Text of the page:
forwarding the first type of transaction from the processor to a first network;
forwarding the first type of transaction from the first network to a bank;
making a denial of the first type of transaction due to exceeded pre-set limit;
forwarding the denial to the processor;
notifying the account-holder at the terminal of the denial of the first type of transaction, and asking the account holder if they would like to request the money or item of value via a second type of transaction;
requesting money or an item of value based upon the account via a second type of transaction;
forwarding the second type of transaction to the processor;
forwarding the second type of transaction from the processor to a second network;
forwarding the second type of transaction from the second network to the bank;
making an approval of the second type of transaction;
forwarding the approval to the processor; and
instructing a money location separate from the terminal to provide money or an item of value to the accountholder.
As an initial matter, this is a second Petition filed by the Petitioner, and the Patent Owner argued that the Board should deny this second Petition because it presents substantially the same prior art and arguments previously presented to the Board in the original Petition, which was also denied.
The Board noted that institution of CBM patent review is subject to the Board's discretion. In determining whether to institute a CBM, the Board may take into account whether, and reject the petition or request because, the same or substantially the same prior art or arguments previously were presented to the Office. Here, the Board determined that the grounds at issue rely on the same or substantially the same prior art and arguments that were found insufficient in a prior proceeding.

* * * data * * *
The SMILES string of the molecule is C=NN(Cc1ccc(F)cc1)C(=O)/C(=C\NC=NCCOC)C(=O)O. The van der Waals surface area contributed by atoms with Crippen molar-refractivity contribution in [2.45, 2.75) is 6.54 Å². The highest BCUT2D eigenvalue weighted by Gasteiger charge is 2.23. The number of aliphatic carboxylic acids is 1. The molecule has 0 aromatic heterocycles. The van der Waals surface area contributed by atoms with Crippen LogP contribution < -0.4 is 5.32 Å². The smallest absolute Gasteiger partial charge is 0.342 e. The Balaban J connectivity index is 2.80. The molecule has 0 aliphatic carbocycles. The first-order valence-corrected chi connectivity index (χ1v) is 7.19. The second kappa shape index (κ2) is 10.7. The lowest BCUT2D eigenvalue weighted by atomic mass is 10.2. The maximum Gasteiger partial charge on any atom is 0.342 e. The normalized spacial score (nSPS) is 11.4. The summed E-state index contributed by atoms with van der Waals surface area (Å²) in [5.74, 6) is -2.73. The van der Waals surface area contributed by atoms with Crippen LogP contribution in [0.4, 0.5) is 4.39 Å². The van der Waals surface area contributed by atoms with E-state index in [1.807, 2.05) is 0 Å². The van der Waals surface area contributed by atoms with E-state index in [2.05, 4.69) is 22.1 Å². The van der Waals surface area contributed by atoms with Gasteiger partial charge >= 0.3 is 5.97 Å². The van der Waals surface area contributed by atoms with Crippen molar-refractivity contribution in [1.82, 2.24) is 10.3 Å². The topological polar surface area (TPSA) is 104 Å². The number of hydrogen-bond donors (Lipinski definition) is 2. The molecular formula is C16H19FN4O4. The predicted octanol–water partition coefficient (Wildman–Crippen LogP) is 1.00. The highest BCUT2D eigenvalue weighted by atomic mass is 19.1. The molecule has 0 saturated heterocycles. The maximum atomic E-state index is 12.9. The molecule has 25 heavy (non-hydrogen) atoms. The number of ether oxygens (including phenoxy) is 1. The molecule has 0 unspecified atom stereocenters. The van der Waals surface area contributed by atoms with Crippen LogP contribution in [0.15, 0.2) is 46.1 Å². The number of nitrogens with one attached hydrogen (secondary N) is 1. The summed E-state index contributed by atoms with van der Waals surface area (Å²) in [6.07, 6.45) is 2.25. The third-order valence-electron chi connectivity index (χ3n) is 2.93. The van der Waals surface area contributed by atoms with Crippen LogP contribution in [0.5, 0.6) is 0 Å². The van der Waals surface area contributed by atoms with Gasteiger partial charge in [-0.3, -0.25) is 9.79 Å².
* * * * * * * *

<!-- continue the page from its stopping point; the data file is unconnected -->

With respect to the prior art grounds asserted in the second Petition, the Board previously considered the cited reference. As such, the new combinations proffered in the second Petition could have been properly presented in the original petition. Similarly, the Board previously considered Petitioner's prior proposed express constructions, and determined that they already considered substantially the same arguments and evidence presented in the prior petition. Consequently, the Board found this second Petition to be a "second bite at the apple" used to bolster previously unsuccessful arguments.
Although the second Petition does cite a new declaration and "new" prior art references, notwithstanding, the addition of any "new" element added to a previously presented argument did not deprive the Board of discretion under § 325(d). The statute provides that the Board must consider whether "the same or substantially the same prior art or arguments previously were presented to the Office."
The Board noted that there is no requirement of identity of either prior art or arguments, and therefore, a scintilla of difference or an immaterial difference does not create necessarily "different" arguments. The Board was thus persuaded by the Patent Owner's arguments that the proposed grounds proffered in the instant Petition involve evidence and arguments previously considered in the prior proceeding and were substantially the same as those previously presented. Accordingly, the Board exercised its discretion under § 325(d) to deny the instant Petition and not institute a CBM patent review of the '792 Patent.
Before Administrative Patent Judges Kevin F. Turner, Miriam L. Quinn, and Jeffrey W. Abraham
Decision by Administrative Patent Judge Kevin F. Turner